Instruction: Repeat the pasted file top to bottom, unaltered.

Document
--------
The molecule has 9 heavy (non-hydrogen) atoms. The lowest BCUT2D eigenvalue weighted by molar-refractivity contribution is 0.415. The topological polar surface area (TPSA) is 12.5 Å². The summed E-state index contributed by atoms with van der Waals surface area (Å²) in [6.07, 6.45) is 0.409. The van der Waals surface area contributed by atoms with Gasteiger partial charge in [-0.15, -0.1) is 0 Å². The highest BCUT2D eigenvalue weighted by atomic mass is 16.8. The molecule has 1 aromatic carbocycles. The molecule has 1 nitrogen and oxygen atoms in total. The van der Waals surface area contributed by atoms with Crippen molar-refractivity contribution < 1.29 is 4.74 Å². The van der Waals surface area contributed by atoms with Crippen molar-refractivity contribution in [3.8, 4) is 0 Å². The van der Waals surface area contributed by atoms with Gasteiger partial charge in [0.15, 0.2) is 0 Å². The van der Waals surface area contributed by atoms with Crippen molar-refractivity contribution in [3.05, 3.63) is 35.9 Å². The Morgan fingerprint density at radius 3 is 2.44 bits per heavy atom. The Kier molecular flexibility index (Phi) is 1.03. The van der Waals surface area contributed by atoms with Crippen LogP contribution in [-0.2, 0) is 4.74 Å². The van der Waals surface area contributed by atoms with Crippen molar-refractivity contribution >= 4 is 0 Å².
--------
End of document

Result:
The molecule has 9 heavy (non-hydrogen) atoms. The lowest BCUT2D eigenvalue weighted by molar-refractivity contribution is 0.415. The topological polar surface area (TPSA) is 12.5 Å². The summed E-state index contributed by atoms with van der Waals surface area (Å²) in [6.07, 6.45) is 0.409. The van der Waals surface area contributed by atoms with Gasteiger partial charge in [-0.15, -0.1) is 0 Å². The highest BCUT2D eigenvalue weighted by atomic mass is 16.8. The molecule has 1 aromatic carbocycles. The molecule has 1 nitrogen and oxygen atoms in total. The van der Waals surface area contributed by atoms with Crippen molar-refractivity contribution < 1.29 is 4.74 Å². The van der Waals surface area contributed by atoms with Crippen molar-refractivity contribution in [3.8, 4) is 0 Å². The van der Waals surface area contributed by atoms with Gasteiger partial charge in [0.15, 0.2) is 0 Å². The van der Waals surface area contributed by atoms with Crippen molar-refractivity contribution in [3.05, 3.63) is 35.9 Å². The Morgan fingerprint density at radius 3 is 2.44 bits per heavy atom. The Kier molecular flexibility index (Phi) is 1.03. The van der Waals surface area contributed by atoms with Crippen LogP contribution in [-0.2, 0) is 4.74 Å². The van der Waals surface area contributed by atoms with Crippen molar-refractivity contribution >= 4 is 0 Å².